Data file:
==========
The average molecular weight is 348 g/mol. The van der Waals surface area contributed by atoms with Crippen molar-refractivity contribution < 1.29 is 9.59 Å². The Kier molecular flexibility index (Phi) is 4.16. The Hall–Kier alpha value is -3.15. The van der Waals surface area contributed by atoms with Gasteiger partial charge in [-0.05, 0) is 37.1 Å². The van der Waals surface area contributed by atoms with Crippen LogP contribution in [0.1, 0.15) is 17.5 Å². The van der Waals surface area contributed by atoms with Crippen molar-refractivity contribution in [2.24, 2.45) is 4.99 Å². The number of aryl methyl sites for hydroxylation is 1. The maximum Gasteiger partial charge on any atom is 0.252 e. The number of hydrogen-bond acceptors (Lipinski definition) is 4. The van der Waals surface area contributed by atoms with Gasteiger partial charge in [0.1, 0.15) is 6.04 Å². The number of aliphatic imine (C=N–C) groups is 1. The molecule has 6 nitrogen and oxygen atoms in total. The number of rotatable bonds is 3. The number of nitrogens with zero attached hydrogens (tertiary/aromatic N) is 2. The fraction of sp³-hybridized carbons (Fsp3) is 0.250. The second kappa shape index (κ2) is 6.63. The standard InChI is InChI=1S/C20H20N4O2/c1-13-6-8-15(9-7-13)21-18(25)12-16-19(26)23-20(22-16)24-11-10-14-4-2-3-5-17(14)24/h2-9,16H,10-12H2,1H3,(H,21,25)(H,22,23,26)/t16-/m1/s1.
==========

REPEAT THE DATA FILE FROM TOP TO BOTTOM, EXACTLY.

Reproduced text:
The average molecular weight is 348 g/mol. The van der Waals surface area contributed by atoms with Crippen molar-refractivity contribution < 1.29 is 9.59 Å². The Kier molecular flexibility index (Phi) is 4.16. The Hall–Kier alpha value is -3.15. The van der Waals surface area contributed by atoms with Gasteiger partial charge in [-0.05, 0) is 37.1 Å². The van der Waals surface area contributed by atoms with Crippen LogP contribution in [0.1, 0.15) is 17.5 Å². The van der Waals surface area contributed by atoms with Crippen molar-refractivity contribution in [2.24, 2.45) is 4.99 Å². The number of aryl methyl sites for hydroxylation is 1. The maximum Gasteiger partial charge on any atom is 0.252 e. The number of hydrogen-bond acceptors (Lipinski definition) is 4. The van der Waals surface area contributed by atoms with Gasteiger partial charge in [0.1, 0.15) is 6.04 Å². The number of aliphatic imine (C=N–C) groups is 1. The molecule has 6 nitrogen and oxygen atoms in total. The number of rotatable bonds is 3. The number of nitrogens with zero attached hydrogens (tertiary/aromatic N) is 2. The fraction of sp³-hybridized carbons (Fsp3) is 0.250. The second kappa shape index (κ2) is 6.63. The standard InChI is InChI=1S/C20H20N4O2/c1-13-6-8-15(9-7-13)21-18(25)12-16-19(26)23-20(22-16)24-11-10-14-4-2-3-5-17(14)24/h2-9,16H,10-12H2,1H3,(H,21,25)(H,22,23,26)/t16-/m1/s1.